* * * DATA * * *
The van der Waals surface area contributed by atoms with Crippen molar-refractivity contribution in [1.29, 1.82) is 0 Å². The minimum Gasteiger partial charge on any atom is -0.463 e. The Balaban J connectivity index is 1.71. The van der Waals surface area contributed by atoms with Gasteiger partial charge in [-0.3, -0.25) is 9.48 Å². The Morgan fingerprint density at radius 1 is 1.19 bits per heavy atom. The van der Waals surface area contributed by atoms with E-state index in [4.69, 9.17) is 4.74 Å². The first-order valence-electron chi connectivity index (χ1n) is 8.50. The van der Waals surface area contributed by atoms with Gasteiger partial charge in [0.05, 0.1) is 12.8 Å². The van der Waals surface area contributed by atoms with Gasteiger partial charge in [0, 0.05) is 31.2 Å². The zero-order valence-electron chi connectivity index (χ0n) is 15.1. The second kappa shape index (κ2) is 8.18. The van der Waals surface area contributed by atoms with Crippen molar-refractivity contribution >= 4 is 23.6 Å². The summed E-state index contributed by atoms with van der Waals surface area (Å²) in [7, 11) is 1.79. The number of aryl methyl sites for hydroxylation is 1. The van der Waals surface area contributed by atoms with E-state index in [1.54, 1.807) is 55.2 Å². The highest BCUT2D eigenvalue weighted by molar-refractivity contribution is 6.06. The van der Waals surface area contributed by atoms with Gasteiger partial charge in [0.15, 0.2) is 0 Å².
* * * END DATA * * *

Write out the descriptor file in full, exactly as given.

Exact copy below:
The van der Waals surface area contributed by atoms with Crippen molar-refractivity contribution in [1.29, 1.82) is 0 Å². The minimum Gasteiger partial charge on any atom is -0.463 e. The Balaban J connectivity index is 1.71. The van der Waals surface area contributed by atoms with Gasteiger partial charge in [-0.3, -0.25) is 9.48 Å². The Morgan fingerprint density at radius 1 is 1.19 bits per heavy atom. The van der Waals surface area contributed by atoms with E-state index in [4.69, 9.17) is 4.74 Å². The first-order valence-electron chi connectivity index (χ1n) is 8.50. The van der Waals surface area contributed by atoms with Gasteiger partial charge in [0.05, 0.1) is 12.8 Å². The van der Waals surface area contributed by atoms with Gasteiger partial charge in [0, 0.05) is 31.2 Å². The zero-order valence-electron chi connectivity index (χ0n) is 15.1. The second kappa shape index (κ2) is 8.18. The van der Waals surface area contributed by atoms with Crippen molar-refractivity contribution >= 4 is 23.6 Å². The summed E-state index contributed by atoms with van der Waals surface area (Å²) in [7, 11) is 1.79. The number of aryl methyl sites for hydroxylation is 1. The van der Waals surface area contributed by atoms with E-state index in [1.54, 1.807) is 55.2 Å². The highest BCUT2D eigenvalue weighted by molar-refractivity contribution is 6.06. The van der Waals surface area contributed by atoms with Gasteiger partial charge in [0.15, 0.2) is 0 Å².